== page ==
Monday, February 21, 2011

“I don’t need to tell people I’m going to the grocery store.”

Within a New York Times article titled Blogs Wane as the Young Drift to Sites Like Twitter is a suggestion of a decline in blogging.

One has the text:

Former bloggers said they were too busy to write lengthy posts and were uninspired by a lack of readers. Others said they had no interest in creating a blog because social networking did a good enough job keeping them in touch with friends and family.


“If you’re looking for substantive conversation, you turn to blogs,” Ms. Camahort Page said. “You aren’t going to find it on Facebook, and you aren’t going to find it in 140 characters on Twitter.”

AND an anecdote

Russ Steele, 72, a retired Air Force officer and aerospace worker from Nevada City, Calif., says he spends up to three hours a day seeking interesting topics and writing about them for his blog, NC Media Watch, which covers local issues in Nevada County, northeast of Sacramento. All he wants is to have a voice in the community for his conservative views.

Although he signed up for Facebook this month, Mr. Steele said he did not foresee using it much and said that he remained committed to blogging. “I’d rather spend my time writing up a blog analysis than a whole bunch of short paragraphs and then send them to people,” he said. “I don’t need to tell people I’m going to the grocery store.”

Meanwhile, at, on 17 Feb 2011:

This blog provides an educational service, a ready case law reference, and sharp commentary on patent events that simply don't appear elsewhere, all the while striving to make a bit of a hit by applying a bit of wit. It was never intended to be an open-ended forum for backbiting by anonymous kibbitzers. As Groucho Marx said, "those are my principles, and if you don't like them... well, I have others." Comments are no longer welcome here.

Fortunately, there aren't many comments here at IPBiz. Sadly, sites like the Stanford Daily and californiastemcellreport are a bit adverse to printing comments.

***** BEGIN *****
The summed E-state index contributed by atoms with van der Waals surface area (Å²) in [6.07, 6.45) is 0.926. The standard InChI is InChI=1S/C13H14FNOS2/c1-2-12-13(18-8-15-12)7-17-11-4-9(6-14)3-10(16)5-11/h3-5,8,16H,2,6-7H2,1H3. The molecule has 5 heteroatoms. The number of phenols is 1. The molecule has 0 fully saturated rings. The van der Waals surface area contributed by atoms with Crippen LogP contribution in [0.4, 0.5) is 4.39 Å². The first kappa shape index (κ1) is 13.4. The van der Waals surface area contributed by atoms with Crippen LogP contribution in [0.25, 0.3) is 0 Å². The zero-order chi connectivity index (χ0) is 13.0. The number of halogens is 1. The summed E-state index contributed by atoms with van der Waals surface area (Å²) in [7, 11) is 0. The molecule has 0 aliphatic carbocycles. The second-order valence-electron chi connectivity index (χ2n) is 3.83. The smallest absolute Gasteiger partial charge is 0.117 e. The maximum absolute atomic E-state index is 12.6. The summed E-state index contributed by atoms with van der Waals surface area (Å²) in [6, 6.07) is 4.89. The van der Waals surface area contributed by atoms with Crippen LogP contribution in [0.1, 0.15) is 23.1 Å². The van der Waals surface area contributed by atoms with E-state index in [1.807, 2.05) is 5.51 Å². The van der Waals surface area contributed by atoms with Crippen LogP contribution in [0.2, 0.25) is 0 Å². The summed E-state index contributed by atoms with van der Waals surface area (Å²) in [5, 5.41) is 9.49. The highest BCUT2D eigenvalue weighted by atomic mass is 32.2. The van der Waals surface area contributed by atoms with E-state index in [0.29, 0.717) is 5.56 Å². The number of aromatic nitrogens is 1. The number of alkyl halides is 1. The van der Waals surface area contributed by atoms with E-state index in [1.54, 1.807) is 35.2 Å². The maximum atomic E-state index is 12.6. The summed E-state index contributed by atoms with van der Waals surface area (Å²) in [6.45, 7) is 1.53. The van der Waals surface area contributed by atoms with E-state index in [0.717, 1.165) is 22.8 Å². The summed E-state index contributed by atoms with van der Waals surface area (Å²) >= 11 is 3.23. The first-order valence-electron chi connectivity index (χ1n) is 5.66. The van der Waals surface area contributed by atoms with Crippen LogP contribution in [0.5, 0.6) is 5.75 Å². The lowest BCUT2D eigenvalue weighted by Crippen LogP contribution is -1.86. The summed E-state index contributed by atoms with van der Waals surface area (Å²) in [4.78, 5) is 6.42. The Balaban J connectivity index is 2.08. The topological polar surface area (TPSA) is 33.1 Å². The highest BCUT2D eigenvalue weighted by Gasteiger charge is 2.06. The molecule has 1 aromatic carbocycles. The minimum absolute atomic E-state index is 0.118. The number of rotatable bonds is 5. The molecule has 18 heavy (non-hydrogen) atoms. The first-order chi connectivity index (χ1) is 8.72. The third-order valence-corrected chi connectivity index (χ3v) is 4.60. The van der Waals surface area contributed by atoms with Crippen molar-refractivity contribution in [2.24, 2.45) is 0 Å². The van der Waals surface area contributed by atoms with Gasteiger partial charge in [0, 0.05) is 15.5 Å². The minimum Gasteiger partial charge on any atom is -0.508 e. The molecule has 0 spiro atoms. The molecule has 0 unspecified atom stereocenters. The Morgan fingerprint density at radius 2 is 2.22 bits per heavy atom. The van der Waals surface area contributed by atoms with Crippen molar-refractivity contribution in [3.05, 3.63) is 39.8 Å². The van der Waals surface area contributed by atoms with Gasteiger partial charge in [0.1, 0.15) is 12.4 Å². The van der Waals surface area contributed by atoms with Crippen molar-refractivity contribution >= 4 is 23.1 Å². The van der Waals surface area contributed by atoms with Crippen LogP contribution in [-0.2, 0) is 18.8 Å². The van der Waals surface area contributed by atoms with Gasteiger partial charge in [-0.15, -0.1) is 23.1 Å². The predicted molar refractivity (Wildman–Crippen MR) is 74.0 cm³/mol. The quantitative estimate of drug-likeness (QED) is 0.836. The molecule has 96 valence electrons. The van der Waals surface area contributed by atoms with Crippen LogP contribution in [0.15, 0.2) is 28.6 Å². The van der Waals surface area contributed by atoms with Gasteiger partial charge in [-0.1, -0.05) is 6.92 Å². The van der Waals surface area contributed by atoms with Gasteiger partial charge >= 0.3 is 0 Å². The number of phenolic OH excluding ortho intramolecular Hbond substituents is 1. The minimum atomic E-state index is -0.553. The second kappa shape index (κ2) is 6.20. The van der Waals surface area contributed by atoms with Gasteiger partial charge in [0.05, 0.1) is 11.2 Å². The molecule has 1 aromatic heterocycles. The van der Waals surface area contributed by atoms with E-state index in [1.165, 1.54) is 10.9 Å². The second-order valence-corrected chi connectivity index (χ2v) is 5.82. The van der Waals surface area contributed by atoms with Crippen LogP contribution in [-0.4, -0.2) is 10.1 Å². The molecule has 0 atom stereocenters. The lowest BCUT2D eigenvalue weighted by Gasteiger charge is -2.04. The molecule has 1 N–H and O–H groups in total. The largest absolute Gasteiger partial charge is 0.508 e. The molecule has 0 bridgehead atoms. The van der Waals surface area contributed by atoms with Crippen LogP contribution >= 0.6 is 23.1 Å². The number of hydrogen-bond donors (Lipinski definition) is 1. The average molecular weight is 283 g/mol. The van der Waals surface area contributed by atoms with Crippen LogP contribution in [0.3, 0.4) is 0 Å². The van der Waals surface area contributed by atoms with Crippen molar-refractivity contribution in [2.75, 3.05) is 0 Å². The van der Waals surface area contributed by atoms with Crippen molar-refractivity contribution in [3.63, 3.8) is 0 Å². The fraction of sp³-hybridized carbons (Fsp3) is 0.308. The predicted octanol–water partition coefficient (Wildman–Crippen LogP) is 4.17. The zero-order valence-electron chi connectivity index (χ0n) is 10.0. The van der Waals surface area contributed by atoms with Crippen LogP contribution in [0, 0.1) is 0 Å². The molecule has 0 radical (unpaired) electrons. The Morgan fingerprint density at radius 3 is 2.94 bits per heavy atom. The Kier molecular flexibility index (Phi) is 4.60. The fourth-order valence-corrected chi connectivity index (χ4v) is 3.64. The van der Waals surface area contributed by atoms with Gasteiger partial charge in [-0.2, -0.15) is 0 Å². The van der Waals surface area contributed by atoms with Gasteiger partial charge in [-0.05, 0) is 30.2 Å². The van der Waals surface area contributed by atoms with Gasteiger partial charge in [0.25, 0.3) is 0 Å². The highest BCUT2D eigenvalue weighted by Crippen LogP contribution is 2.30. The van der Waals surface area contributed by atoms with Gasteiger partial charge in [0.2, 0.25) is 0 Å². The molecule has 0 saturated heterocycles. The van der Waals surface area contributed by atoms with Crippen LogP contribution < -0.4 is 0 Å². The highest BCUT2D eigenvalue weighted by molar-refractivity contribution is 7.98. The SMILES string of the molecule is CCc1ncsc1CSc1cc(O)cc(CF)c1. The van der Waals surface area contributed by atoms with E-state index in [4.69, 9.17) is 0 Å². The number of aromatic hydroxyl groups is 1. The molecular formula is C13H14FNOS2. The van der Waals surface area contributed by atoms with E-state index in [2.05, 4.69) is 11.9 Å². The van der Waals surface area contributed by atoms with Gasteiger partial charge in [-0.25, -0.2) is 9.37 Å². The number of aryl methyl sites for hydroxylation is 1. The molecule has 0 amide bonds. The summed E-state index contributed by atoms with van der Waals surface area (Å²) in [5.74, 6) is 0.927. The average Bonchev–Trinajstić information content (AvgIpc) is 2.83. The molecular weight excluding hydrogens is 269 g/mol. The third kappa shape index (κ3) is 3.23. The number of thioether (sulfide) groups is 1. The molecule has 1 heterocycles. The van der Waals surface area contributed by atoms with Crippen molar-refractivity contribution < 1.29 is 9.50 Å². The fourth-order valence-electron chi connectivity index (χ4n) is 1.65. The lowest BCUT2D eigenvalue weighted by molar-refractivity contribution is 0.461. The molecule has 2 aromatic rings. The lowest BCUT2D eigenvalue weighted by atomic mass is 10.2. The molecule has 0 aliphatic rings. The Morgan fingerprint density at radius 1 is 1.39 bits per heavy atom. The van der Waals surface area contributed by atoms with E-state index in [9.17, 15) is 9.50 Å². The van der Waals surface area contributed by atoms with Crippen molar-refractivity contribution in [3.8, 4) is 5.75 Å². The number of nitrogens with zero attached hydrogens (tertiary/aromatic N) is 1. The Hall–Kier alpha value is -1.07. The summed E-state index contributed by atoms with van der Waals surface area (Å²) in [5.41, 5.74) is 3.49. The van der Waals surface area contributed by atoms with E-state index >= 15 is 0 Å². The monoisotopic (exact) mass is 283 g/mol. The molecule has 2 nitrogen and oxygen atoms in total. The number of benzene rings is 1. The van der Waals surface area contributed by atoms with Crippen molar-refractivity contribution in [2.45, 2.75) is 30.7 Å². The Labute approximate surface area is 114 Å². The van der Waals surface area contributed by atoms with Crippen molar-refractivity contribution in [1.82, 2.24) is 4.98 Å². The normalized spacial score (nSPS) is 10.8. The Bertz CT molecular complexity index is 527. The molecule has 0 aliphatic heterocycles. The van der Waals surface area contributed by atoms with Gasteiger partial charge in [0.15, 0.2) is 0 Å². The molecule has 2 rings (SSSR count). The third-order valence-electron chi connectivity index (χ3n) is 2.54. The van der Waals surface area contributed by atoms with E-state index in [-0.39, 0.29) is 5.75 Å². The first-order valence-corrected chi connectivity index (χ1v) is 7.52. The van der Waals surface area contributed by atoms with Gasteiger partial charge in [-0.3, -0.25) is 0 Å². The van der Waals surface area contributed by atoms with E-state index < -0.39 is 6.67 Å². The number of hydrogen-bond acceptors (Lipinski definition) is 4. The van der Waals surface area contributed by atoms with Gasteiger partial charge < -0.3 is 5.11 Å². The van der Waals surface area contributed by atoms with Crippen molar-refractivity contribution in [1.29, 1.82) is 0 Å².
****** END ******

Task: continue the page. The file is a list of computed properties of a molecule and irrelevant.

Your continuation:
***Of a comment at Patently-O on 21 Feb 2011:

Babel Boy said...

Ned, I recall that Dennis had a post a while back in which he asked "Why do you use dependent claims?" or something of the sort. It struck me as one of those dumb questions that when you actually think about it, you don't have a good answer, which turns the dumb-pointing finger 180 degrees.

As I recall, there weren't a lot of good answers, certainly not from me, but it got me thinking, which is what these blogs are all about.

But let's do a hypothetical along your lines. I have sued you for infringing my claims 1 and 2. In litigation you produce prior art that knocks out my independent Claim 1 as obvious. Claim 2 is narrower, of course, but it adds nothing that is non-obvious over Claim 1. It was allowed only because it was the child of what was originally deemed non-obvious Claim 1.

So how does falling back on the obvious narrower claim help if the parent turns out to be obvious? If the child claim does not contribute something non-obvious over the parent claim, then merely being narrower is not gonna' save my bacon as a fall-back position.

IPBiz notes that if one merely adds, in the dependent claim, a claim element that was known at the time of filing and that element functions in a predictable way, such an addition is not very useful if the independent claim is found invalid. But if the known element does not function in a predictable way in the combination, then the dependent claim is useful.


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